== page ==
I will never forget a word of wisdom my late husband shared with me after one contentious mission meeting in another region. There was one particular colleague who always shot every idea down. He would share why that idea wouldn’t work. I rarely heard a positive word come from his mouth. When I complained about this to my husband, he said: “Carol, we need those people to help us stop and look at an issue. They help us to self-evaluate and make sure we’re looking at the best solution.” We all know that critical thinking is important; we just don’t recognize it when it comes in a negative package. I learned from that experience to recognize a person’s different way of processing and eventually grew more appreciative of their input.
A three-step solution for handling conflicting personalities.
Over the years, once I realized that differences are inevitable and needed in mission life, I have come to better relate to such colleagues with these three tools:
- Learn their story.
- Pray for them.
- Keep a healthy distance.
Similar to the awareness step, one of the best ways to begin to adjust our mindset toward a colleague is to get to know them. Listen to them share about their background and family life. Ask them to share how they came to Christ (something that always gives us a more profound sense of empathy). Learn what’s been their biggest struggle on the field and why. The “and why” is crucial to insight into how they think and process. The more you know, the more you understand.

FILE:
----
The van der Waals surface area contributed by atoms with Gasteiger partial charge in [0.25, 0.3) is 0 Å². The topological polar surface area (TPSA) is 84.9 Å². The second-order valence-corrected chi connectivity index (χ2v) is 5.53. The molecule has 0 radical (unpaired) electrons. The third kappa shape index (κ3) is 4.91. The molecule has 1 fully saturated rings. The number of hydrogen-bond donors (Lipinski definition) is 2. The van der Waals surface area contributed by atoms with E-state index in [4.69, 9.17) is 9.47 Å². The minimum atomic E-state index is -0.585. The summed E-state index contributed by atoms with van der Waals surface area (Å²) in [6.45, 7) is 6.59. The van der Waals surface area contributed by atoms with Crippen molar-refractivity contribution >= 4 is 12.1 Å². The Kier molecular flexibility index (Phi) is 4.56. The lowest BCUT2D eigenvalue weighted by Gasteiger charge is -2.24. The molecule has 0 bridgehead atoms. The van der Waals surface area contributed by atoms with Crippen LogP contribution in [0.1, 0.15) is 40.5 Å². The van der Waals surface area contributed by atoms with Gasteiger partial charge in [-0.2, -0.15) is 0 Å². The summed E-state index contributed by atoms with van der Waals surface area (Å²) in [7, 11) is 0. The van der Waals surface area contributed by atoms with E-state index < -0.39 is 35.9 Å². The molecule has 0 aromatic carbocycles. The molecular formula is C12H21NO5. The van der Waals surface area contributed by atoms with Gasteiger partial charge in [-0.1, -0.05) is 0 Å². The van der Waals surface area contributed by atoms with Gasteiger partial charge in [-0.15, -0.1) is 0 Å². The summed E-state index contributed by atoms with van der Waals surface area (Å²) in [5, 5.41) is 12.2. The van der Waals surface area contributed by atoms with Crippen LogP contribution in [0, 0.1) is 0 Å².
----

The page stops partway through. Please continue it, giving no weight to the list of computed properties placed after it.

With what you’ve learned, pray. Asking for specific requests is great, but also just pray that the Lord will help you to be a better friend and colleague. It might be that you need the biggest attitude adjustment, not them. Prayer invites God into our relationships. Don’t be afraid of calling him in, when you can’t handle being with them in a meeting or at home for a meal.
Keeping a healthy distance is my go-to phrase, again from the wisdom of my late husband. Mission life can get crowded, and if you’re with a colleague on a daily basis, it might be that you just need some space. Extroverts can be overwhelming to introverts. Introverts can be frustrating to extroverts. Space helps us to better handle the interactions we must have with grace.
There’s no silver bullet to personality conflicts.
While the Bible gives clear guidance for dealing with conflicts between believers, we only get glimpses of what could be seen as personality conflicts. I think of Paul’s exhortations for people to “get along,” and for Peter’s reference to Paul being hard to understand. The important thing to remember is this: How we relate to our fellow believers in service reflects on how those around us view Christianity, our message, and the Church. Some conflicts may require a wider separation in service, but the majority of our idiosyncrasies as humans can be solved by practicing one thing—grace.
As we know, grace costs, but it’s worth the price.
Grace and Peace
2 thoughts on “Getting Along”
So good, as usual, Carol! Lately I find myself taking screen shots of paragraphs you’ve written so I can come back to them throughout the day and store them as reminders. So I’m holding on to these three practical tips you gave us! They are helpful just for “church life”, I think, and I hope to put them in to more purposeful practice. Thank you!
Oh, that’s such an encouragement. I’m so pleased you find helpful words!